The passing of Pope John Paul II into eternal life is not only a loss for the Catholic church; it is a loss for Christians of all traditions and confessions. Indeed, though I trace my confessional identity to the Reformation protest against “Rome,” it was John Paul II who reminded me that to be Christian is to be catholic.
Pope John Paul II articulated what papal biographer George Weigel describes as “the catholic difference;” that is, the Pope unapologetically asserted that to confess Jesus is Lord is to see the whole world differently. The Pope’s vision of catholicism, in other words, is what Weigel calls an “optic:” “a way of seeing things, a distinct perception of reality” that made a difference. But this was a catholic difference: on the one hand, this vision was generous and ecumenical, such that Christians from across traditions and around the globe could join together to proclaim the Gospel to the modern world. It is no surprise, then, that Pope John Paul II was committed to reconciliation, overseeing the most comprehensive commitment to religious dialogue in the history of the Vatican–including fruitful dialogue between Rome and the churches of the Reformation. (This passion was articulated in his 1995 encyclical Ut Unum Sint.) On the other hand, this catholic vision was different. The Gospel proclaims that the whole world belongs to God, and that this makes a difference: for the way we think about justice, economic distribution, our relation to material goods, human relationships and bodies, and even how we think about suffering. So the Pope was also unabashed in his assertion of this difference, never shy to articulate a prophetic critique of what he saw as the creeping “culture of death” taking hold of the modern world, whether in the oppressive form of Communism which he helped topple, or in the form of America’s persistent use of the death penalty and unjust military interventions. The Pope’s prophetic vision of the Gospel’s impact on every sphere of life helped those of us who are Reformed to be reminded that ours is a catholic vision.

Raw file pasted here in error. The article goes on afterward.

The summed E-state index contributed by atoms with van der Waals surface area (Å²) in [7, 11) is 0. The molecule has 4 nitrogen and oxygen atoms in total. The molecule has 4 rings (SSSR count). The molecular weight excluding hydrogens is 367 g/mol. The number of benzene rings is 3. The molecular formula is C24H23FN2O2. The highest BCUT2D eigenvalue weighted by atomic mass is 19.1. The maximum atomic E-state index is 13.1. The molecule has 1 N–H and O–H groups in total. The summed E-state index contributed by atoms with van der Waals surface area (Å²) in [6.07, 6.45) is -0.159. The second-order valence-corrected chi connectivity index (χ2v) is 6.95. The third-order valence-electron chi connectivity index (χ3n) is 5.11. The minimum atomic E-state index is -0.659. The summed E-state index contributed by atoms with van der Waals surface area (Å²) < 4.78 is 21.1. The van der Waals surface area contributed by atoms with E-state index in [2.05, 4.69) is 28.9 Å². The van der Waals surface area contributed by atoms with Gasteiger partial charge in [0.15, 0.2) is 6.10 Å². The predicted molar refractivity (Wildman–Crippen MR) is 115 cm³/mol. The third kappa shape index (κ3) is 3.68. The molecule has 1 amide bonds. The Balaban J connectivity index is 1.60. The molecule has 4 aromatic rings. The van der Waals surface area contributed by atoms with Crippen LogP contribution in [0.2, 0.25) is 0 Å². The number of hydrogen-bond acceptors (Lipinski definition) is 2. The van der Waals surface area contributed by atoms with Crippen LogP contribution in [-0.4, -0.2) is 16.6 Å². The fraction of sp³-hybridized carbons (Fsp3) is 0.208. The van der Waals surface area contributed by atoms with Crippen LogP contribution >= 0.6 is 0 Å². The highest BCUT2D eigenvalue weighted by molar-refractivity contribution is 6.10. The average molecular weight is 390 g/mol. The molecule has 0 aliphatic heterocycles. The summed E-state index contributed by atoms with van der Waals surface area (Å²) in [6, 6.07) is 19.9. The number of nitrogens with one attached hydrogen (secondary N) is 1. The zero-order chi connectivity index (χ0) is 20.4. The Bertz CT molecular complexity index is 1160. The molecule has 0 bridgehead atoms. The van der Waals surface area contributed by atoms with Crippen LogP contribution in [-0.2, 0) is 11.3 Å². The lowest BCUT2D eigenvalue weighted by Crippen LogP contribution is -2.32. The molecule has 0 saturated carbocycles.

The Pope’s vision will forever be known as one committed to the “culture of life” as opposed to the culture of death. Unlike the simplistic versions of this bandied about in American party politics, Pope John Paul II left us with a rich philosophical and theological articulation of this moral vision in encyclicals such as Evangelium Vitae and Veritatis Splendor. At the heart of this was a theology of the body that could affirm all the goods of embodiment, from the arts to sexuality, in a way that avoided the puritanical gnosticism of much of evangelicalism. And in his final years the Pope modeled for us a profound theology of suffering, trying to show a modern world that, despite all our pretensions to mastery and control, that there is redemption to be found by living out of control, and receiving grace from a God of great gifts.
Christians of all confessions, and perhaps especially Christians from the so-called “Reformed” churches, should take time this week to give thanks to our giving God for the gift of John Paul II. We would do well to learn to see the world through the optic of “the catholic difference.”